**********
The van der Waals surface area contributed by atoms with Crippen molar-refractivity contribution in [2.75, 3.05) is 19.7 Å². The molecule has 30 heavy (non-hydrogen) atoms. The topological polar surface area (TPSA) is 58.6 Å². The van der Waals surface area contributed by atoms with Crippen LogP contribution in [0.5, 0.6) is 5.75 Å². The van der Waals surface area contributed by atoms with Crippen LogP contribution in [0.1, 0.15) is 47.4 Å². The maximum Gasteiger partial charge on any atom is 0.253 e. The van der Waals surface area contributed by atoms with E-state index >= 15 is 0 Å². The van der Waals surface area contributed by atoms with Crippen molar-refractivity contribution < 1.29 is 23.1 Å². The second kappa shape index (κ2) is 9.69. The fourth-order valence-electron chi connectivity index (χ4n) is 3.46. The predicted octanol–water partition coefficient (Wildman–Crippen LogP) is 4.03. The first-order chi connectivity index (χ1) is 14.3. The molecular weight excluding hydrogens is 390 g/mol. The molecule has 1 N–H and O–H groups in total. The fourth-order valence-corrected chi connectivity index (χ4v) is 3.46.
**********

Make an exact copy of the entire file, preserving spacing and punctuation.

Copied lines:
The van der Waals surface area contributed by atoms with Crippen molar-refractivity contribution in [2.75, 3.05) is 19.7 Å². The molecule has 30 heavy (non-hydrogen) atoms. The topological polar surface area (TPSA) is 58.6 Å². The van der Waals surface area contributed by atoms with Crippen LogP contribution in [0.5, 0.6) is 5.75 Å². The van der Waals surface area contributed by atoms with Crippen LogP contribution in [0.1, 0.15) is 47.4 Å². The maximum Gasteiger partial charge on any atom is 0.253 e. The van der Waals surface area contributed by atoms with E-state index >= 15 is 0 Å². The van der Waals surface area contributed by atoms with Crippen molar-refractivity contribution < 1.29 is 23.1 Å². The second kappa shape index (κ2) is 9.69. The fourth-order valence-electron chi connectivity index (χ4n) is 3.46. The predicted octanol–water partition coefficient (Wildman–Crippen LogP) is 4.03. The first-order chi connectivity index (χ1) is 14.3. The molecular weight excluding hydrogens is 390 g/mol. The molecule has 1 N–H and O–H groups in total. The fourth-order valence-corrected chi connectivity index (χ4v) is 3.46.